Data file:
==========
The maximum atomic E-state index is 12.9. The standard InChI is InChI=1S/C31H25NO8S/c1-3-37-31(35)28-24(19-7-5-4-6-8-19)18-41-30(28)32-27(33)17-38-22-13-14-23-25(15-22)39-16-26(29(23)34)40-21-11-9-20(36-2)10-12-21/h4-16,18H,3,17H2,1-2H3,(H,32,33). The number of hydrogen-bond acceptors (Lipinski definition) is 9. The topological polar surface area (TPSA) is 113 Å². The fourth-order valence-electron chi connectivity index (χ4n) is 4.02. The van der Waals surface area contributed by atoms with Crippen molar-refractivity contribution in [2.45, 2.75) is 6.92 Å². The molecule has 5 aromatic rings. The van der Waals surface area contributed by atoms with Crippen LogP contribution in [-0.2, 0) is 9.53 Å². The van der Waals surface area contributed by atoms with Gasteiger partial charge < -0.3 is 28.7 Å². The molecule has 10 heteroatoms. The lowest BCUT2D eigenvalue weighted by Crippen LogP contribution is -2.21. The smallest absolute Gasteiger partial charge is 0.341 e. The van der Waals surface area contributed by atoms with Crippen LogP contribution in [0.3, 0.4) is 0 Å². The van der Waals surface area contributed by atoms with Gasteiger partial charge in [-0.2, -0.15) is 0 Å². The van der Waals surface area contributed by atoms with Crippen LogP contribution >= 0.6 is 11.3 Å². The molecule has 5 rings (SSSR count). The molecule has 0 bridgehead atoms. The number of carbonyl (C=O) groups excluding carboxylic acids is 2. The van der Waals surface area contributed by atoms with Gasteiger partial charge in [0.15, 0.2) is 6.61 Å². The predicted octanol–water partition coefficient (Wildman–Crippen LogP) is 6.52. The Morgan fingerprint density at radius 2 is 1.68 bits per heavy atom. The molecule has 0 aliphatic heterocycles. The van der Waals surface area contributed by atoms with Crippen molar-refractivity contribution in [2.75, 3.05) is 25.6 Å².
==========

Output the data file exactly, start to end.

The maximum atomic E-state index is 12.9. The standard InChI is InChI=1S/C31H25NO8S/c1-3-37-31(35)28-24(19-7-5-4-6-8-19)18-41-30(28)32-27(33)17-38-22-13-14-23-25(15-22)39-16-26(29(23)34)40-21-11-9-20(36-2)10-12-21/h4-16,18H,3,17H2,1-2H3,(H,32,33). The number of hydrogen-bond acceptors (Lipinski definition) is 9. The topological polar surface area (TPSA) is 113 Å². The fourth-order valence-electron chi connectivity index (χ4n) is 4.02. The van der Waals surface area contributed by atoms with Crippen molar-refractivity contribution in [2.45, 2.75) is 6.92 Å². The molecule has 5 aromatic rings. The van der Waals surface area contributed by atoms with Crippen LogP contribution in [-0.2, 0) is 9.53 Å². The van der Waals surface area contributed by atoms with Gasteiger partial charge < -0.3 is 28.7 Å². The molecule has 10 heteroatoms. The lowest BCUT2D eigenvalue weighted by Crippen LogP contribution is -2.21. The smallest absolute Gasteiger partial charge is 0.341 e. The van der Waals surface area contributed by atoms with Crippen LogP contribution in [0.3, 0.4) is 0 Å². The van der Waals surface area contributed by atoms with Gasteiger partial charge in [-0.2, -0.15) is 0 Å². The van der Waals surface area contributed by atoms with Crippen LogP contribution >= 0.6 is 11.3 Å². The molecule has 5 rings (SSSR count). The molecule has 0 bridgehead atoms. The number of carbonyl (C=O) groups excluding carboxylic acids is 2. The van der Waals surface area contributed by atoms with Gasteiger partial charge in [0.15, 0.2) is 6.61 Å². The predicted octanol–water partition coefficient (Wildman–Crippen LogP) is 6.52. The Morgan fingerprint density at radius 2 is 1.68 bits per heavy atom. The molecule has 0 aliphatic heterocycles. The van der Waals surface area contributed by atoms with Crippen molar-refractivity contribution in [2.75, 3.05) is 25.6 Å².